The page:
In the 2012 presidential election, Democrat Barack Obama received 55.6% of the vote (1,790 cast), ahead of Republican Mitt Romney with 42.7% (1,373 votes), and other candidates with 1.7% (54 votes), among the 3,269 ballots cast by the city's 5,491 registered voters (52 ballots were spoiled), for a turnout of 59.5%.[89][90] In the 2008 presidential election, Democrat Barack Obama received 50.8% of the vote (1,875 cast), ahead of Republican John McCain with 46.6% (1,722 votes) and other candidates with 1.7% (64 votes), among the 3,693 ballots cast by the city's 5,382 registered voters, for a turnout of 68.6%.[91] In the 2004 presidential election, Democrat John Kerry received 52.4% of the vote (1,784 ballots cast), outpolling Republican George W. Bush with 46.0% (1,566 votes) and other candidates with 0.7% (37 votes), among the 3,405 ballots cast by the city's 4,971 registered voters, for a turnout percentage of 68.5.[92]

In the 2013 gubernatorial election, Republican Chris Christie received 65.0% of the vote (1,341 cast), ahead of Democrat Barbara Buono with 33.4% (689 votes), and other candidates with 1.6% (33 votes), among the 2,104 ballots cast by the city's 5,486 registered voters (41 ballots were spoiled), for a turnout of 38.4%.[93][94] In the 2009 gubernatorial election, Republican Chris Christie received 52.7% of the vote (1,288 ballots cast), ahead of Democrat Jon Corzine with 35.4% (865 votes), Independent Chris Daggett with 9.2% (226 votes) and other candidates with 1.7% (41 votes), among the 2,445 ballots cast by the city's 5,298 registered voters, yielding a 46.1% turnout.[95]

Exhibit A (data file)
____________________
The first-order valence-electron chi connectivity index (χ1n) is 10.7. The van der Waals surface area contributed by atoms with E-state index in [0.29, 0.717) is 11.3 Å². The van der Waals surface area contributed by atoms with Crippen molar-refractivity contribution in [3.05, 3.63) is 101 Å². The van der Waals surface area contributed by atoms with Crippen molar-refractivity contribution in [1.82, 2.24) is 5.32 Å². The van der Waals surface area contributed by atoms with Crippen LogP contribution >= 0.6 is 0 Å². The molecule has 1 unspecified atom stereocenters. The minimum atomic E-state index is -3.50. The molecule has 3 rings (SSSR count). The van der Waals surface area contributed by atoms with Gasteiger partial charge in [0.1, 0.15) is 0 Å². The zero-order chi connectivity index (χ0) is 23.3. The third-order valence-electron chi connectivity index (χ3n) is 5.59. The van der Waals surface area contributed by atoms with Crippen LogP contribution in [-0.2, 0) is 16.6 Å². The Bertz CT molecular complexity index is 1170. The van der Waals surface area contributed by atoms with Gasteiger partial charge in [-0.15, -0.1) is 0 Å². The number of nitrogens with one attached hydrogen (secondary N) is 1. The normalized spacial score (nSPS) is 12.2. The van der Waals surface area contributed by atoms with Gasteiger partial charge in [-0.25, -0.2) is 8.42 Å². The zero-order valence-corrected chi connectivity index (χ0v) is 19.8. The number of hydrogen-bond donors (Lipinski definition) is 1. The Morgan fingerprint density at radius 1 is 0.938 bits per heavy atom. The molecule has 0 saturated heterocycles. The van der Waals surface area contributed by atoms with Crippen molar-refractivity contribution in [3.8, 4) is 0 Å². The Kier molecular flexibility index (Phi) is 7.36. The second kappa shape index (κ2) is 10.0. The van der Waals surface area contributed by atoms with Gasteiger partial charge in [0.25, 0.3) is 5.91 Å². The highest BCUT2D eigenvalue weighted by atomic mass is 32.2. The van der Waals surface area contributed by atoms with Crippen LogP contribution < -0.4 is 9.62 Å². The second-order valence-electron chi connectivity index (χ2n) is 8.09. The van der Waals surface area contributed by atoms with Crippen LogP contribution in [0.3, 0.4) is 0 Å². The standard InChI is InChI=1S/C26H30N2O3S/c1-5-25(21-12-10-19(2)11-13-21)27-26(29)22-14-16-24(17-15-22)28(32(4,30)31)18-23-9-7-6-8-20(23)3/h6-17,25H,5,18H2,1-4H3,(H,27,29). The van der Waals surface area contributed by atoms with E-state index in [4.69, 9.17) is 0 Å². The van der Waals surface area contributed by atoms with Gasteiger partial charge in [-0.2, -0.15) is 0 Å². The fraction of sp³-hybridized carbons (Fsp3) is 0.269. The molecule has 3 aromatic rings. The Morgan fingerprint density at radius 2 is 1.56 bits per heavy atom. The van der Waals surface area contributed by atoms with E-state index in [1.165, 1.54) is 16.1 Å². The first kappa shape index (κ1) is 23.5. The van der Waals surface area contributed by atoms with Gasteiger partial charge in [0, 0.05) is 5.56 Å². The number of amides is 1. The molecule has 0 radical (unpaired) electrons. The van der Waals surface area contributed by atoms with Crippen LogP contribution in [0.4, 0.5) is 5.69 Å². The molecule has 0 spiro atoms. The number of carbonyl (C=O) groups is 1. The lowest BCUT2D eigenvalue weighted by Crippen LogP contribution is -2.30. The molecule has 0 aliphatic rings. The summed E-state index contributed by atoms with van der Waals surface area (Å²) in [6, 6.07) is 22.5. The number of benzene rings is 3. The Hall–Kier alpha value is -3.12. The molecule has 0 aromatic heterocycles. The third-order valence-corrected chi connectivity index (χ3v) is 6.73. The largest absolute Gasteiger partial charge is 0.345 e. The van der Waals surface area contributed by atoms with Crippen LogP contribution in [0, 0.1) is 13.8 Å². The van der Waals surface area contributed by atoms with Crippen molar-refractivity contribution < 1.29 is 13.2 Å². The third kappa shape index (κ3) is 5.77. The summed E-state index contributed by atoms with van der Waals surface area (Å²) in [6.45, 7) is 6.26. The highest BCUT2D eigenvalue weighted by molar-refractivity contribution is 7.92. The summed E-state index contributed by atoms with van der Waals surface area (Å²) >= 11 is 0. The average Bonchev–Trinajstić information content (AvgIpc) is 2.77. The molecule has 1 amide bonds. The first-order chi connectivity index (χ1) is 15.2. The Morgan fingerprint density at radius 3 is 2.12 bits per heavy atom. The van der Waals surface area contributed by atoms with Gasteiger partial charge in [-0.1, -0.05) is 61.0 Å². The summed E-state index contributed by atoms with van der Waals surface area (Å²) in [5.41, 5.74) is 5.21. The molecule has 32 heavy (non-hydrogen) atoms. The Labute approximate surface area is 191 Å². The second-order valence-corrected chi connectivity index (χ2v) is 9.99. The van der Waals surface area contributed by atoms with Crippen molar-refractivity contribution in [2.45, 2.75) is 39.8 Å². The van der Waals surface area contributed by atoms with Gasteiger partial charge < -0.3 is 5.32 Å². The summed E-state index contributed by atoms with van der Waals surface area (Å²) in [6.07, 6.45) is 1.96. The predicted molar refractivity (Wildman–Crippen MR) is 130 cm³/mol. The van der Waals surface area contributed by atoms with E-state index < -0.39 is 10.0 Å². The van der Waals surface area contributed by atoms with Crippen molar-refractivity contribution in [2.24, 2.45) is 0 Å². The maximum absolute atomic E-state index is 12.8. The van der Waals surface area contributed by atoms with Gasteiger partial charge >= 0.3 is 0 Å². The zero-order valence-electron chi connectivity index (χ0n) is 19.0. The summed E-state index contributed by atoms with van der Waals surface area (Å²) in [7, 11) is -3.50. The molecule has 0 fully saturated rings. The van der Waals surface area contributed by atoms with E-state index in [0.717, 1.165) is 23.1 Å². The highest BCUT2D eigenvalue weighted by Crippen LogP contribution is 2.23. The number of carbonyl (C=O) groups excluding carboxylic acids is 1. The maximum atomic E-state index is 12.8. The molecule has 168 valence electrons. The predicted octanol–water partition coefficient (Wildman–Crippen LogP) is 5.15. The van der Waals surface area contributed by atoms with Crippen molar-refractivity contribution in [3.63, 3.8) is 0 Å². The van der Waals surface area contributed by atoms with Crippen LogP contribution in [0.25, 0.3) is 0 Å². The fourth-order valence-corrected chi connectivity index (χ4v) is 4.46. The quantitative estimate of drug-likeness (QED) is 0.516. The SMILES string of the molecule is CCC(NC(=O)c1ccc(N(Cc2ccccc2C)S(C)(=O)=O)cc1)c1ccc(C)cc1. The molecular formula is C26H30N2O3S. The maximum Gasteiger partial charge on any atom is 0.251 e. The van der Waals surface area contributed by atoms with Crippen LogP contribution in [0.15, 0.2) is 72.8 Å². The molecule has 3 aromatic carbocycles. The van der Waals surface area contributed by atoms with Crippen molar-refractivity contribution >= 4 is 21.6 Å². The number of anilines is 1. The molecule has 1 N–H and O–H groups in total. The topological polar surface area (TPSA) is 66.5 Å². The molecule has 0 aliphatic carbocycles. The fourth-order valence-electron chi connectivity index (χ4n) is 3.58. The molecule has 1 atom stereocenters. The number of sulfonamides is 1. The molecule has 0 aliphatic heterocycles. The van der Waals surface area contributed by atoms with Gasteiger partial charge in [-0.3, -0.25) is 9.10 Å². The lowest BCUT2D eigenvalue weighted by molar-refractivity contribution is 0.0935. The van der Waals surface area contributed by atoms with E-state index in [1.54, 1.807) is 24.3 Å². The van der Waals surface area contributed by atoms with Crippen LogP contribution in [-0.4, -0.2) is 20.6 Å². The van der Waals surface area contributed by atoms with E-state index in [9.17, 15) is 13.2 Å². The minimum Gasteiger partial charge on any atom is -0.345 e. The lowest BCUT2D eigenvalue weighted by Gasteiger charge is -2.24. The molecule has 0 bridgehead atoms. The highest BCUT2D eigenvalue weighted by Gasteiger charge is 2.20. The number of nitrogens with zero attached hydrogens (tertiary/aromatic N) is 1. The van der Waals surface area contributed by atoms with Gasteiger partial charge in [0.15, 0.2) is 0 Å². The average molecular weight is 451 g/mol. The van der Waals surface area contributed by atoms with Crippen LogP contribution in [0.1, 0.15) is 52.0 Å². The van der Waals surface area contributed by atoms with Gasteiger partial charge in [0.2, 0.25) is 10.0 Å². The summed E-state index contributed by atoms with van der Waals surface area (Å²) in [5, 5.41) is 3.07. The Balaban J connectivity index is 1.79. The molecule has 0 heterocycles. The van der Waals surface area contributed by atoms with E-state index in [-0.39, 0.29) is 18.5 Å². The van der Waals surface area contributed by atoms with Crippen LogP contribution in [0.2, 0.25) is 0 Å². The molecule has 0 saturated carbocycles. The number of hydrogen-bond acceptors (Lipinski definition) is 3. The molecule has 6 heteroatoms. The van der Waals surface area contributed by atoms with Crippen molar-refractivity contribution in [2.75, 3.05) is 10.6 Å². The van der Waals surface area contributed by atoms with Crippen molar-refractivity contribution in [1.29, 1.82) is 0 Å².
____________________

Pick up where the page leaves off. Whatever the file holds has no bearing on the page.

Education[edit]

The South Amboy Public Schools serve students in pre-kindergarten through twelfth grade.[96] As of the 2017–18 school year, the district, comprised of two schools, had an enrollment of 1,077 students and 90.0 classroom teachers (on an FTE basis), for a student–teacher ratio of 12.0:1.[97] Schools in the district (with 2017-18 enrollment data from the National Center for Education Statistics[98]) are South Amboy Elementary School[99] with 507 students in grades PreK-5 and South Amboy Middle High School[100] with 509 students in grades 6-12.[101][102]

Eighth grade students from all of Middlesex County are eligible to apply to attend the high school programs offered by the Middlesex County Vocational and Technical Schools, a county-wide vocational school district that offers full-time career and technical education at Middlesex County Academy in Edison, the Academy for Allied Health and Biomedical Sciences in Woodbridge Township and at its East Brunswick, Perth Amboy and Piscataway technical high schools, with no tuition charged to students for attendance.[103][104]